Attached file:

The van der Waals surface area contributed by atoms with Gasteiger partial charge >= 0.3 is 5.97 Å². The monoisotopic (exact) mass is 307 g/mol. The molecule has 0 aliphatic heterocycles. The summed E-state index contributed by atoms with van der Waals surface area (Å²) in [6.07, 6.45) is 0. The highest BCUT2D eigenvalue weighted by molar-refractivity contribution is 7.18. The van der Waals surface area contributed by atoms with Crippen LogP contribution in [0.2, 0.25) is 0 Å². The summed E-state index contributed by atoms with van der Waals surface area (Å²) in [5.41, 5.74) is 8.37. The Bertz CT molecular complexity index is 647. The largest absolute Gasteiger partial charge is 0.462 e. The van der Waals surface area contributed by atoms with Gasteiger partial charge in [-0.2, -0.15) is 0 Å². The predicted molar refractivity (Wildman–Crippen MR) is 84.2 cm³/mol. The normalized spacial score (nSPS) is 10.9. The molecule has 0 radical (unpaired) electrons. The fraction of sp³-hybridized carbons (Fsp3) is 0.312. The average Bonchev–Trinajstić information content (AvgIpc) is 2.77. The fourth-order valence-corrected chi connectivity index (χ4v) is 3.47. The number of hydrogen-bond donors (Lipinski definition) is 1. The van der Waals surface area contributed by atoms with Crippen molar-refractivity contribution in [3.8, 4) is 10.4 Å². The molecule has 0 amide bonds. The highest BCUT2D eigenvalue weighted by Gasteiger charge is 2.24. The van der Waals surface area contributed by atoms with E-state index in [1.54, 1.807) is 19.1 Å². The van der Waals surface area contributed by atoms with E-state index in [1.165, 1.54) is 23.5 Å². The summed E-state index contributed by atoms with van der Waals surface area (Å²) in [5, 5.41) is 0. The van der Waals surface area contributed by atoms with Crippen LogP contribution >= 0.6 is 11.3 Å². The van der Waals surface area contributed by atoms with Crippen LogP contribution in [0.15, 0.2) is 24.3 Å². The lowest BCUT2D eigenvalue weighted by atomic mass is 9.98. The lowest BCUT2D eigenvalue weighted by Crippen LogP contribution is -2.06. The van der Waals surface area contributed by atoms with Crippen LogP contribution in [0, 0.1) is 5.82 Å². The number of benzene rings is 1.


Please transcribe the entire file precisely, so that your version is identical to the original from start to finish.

The van der Waals surface area contributed by atoms with Gasteiger partial charge >= 0.3 is 5.97 Å². The monoisotopic (exact) mass is 307 g/mol. The molecule has 0 aliphatic heterocycles. The summed E-state index contributed by atoms with van der Waals surface area (Å²) in [6.07, 6.45) is 0. The highest BCUT2D eigenvalue weighted by molar-refractivity contribution is 7.18. The van der Waals surface area contributed by atoms with Crippen LogP contribution in [0.2, 0.25) is 0 Å². The summed E-state index contributed by atoms with van der Waals surface area (Å²) in [5.41, 5.74) is 8.37. The Bertz CT molecular complexity index is 647. The largest absolute Gasteiger partial charge is 0.462 e. The van der Waals surface area contributed by atoms with Gasteiger partial charge in [-0.2, -0.15) is 0 Å². The predicted molar refractivity (Wildman–Crippen MR) is 84.2 cm³/mol. The normalized spacial score (nSPS) is 10.9. The molecule has 0 radical (unpaired) electrons. The fraction of sp³-hybridized carbons (Fsp3) is 0.312. The average Bonchev–Trinajstić information content (AvgIpc) is 2.77. The fourth-order valence-corrected chi connectivity index (χ4v) is 3.47. The number of hydrogen-bond donors (Lipinski definition) is 1. The van der Waals surface area contributed by atoms with Crippen molar-refractivity contribution in [3.8, 4) is 10.4 Å². The molecule has 0 amide bonds. The highest BCUT2D eigenvalue weighted by Gasteiger charge is 2.24. The van der Waals surface area contributed by atoms with E-state index in [1.54, 1.807) is 19.1 Å². The van der Waals surface area contributed by atoms with E-state index in [1.165, 1.54) is 23.5 Å². The summed E-state index contributed by atoms with van der Waals surface area (Å²) in [5, 5.41) is 0. The van der Waals surface area contributed by atoms with Crippen LogP contribution >= 0.6 is 11.3 Å². The van der Waals surface area contributed by atoms with Crippen LogP contribution in [0.15, 0.2) is 24.3 Å². The lowest BCUT2D eigenvalue weighted by atomic mass is 9.98. The lowest BCUT2D eigenvalue weighted by Crippen LogP contribution is -2.06. The van der Waals surface area contributed by atoms with Crippen LogP contribution in [0, 0.1) is 5.82 Å². The number of benzene rings is 1.